The QEP Value framework incorporates multiple facets of Value and is constructed according to four key pillars, each containing a range of underlying fundamental metrics to generate a holistic view of what makes a stock attractively valued. The four Value pillars include earnings, cash flows, assets and dividends. The QEP Value strategies are exceptionally diversified across these pillars, as well as by stock, industry, country and theme. This diversification element reduces the risk of a narrow market environment significantly dominating relative performance, an important feature amid such an uncertain backdrop at present.

A key differentiator of our Value investment process is the systematic inclusion and assessment of a company’s business quality profile, with financial strength and stability a key focus. We seek cheap stocks with a focus on those with the strongest quality characteristics, that is, fundamentally attractive companies underappreciated by the market. Figure 11 illustrates the key aspects of our Value and Quality frameworks.

Figure 11: The fundamental drivers of the QEP stock selection framework

What's next for value - Figure 10

Source: Schroders. The views shared are those of the Schroders QEP Team and may not lead to favorable investment outcomes.

The thoughtful blend of these clear measures of Value can deliver a more powerful and consistent return experience versus reliance on single or narrow definitions of value. Effective implementation and bespoke modelling are important, however, as not every industry is the same. Figure 12 illustrates the persistent outperformance of our combined QEP Global Value model as well as the underlying pillars that make up our value assessment:      

Figure 12: Historical returns demonstrate the benefits of focusing on our four components of value

Relative performance of value components

What's next for value - Figure 12

Source: Schroders QEP. Annualized monthly relative returns versus a global universe return for top quintile (Cheap) and bottom quintile (Expensive) of combined Global Value Rank and four underlying models. Largest 8000 stocks globally, data from 1996 to December 2023. Equal weighted returns and rebalanced monthly. Past performance provides no guarantee of future results.

It is important to note, however, that narrow definitions of value can periodically deliver outsized relative performance over short-term time horizons. In fact, our differentiated approach to value investing has been somewhat challenged over the past 18 months. Figure 13 highlights that cheap low-quality stocks have intermittent periods of outperformance, which tend to be heavily influenced by low price-to-book stocks performing well. These trends typically occur during early cycle recovery periods in the market. Over the long run, low price to book is the least effective single valuation view, which helps inform the deficiency of cheap low-quality stocks versus cheap high-quality stocks.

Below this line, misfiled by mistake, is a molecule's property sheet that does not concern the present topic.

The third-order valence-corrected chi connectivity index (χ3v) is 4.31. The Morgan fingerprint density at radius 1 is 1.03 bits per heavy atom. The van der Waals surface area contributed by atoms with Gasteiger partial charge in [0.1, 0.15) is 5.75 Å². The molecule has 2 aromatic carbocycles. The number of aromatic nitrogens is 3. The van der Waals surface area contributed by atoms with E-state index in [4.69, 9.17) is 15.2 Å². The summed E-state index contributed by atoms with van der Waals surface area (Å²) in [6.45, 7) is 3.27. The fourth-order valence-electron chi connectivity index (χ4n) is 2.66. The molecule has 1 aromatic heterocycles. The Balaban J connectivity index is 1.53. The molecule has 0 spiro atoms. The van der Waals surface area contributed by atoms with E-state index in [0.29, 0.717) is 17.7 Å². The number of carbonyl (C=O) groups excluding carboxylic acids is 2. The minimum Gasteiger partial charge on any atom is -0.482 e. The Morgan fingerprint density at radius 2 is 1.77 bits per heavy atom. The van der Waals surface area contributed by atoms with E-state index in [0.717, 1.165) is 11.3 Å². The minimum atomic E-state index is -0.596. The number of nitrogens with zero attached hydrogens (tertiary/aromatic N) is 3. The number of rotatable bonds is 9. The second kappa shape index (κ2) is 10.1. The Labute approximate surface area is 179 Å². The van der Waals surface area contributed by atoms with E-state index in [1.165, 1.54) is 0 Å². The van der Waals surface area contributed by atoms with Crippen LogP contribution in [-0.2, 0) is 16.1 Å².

Figure 13: Cheap low-quality non-US stocks have historically intermittent periods of outperformance

ACWI ex US: 2-year rolling relative performance, cheap high quality vs. cheap low quality

What's next for value - Figure 13

Source: Schroders, QEP. Data from January 2004 to December 2023. Mega to mid-cap stocks are taken based on an ACWI IMI universe, excluding United States and Undeveloped/Frontier Markets. The QEP Global Value rank is used to classify stocks as cheap, market like or expensive, while the QEP Global Quality rank is used to classify stocks as high, moderate or low quality. Inclusion in each relevant bucket is dependent on reaching a certain threshold of the ranks (25% / 50%). Stocks are weighted based on market capitalisation, with weights capped at 3% within groups. Returns are based on monthly data and rolling data is cumulative and has not been annualized. Past performance is not a guide to future results.

Drilling in further, cheap low-quality stocks have materially outperformed cheap high-quality stocks in non-US developed markets in recent months. This is a departure from the results of the long-term study illustrated in Figure 10, which showed that cheap high-quality stocks have outperformed with a higher win rate than other segments of the market. However, over the past 18 months, the opposite has occurred, as shown in Figure 14.

Figure 14: A recent reversal of the long-term trend for non-US stocks: Cheap high quality has underperformed cheap stocks of lower quality

Returns of ACWI ex US – July 2022 to December 2023

What's next for value - Figure 14

Source: Schroders, QEP. Data from July 2022 to December 2023. Mega to mid-cap stocks are taken based on an ACWI IMI universe, excluding United States. QEP Global Value rank is used to classify stocks as cheap, market like or expensive, while the QEP Global Quality rank is used to classify stocks as high, moderate or low quality. Inclusion in each relevant bucket is dependent on reaching a certain threshold of the ranks (25% / 50%). Stocks are weighted based on market capitalisation, with weights capped at 3% within groups. Returns are based on monthly data and are relative to the universe. Past performance is not a guide to future results and may not be repeated.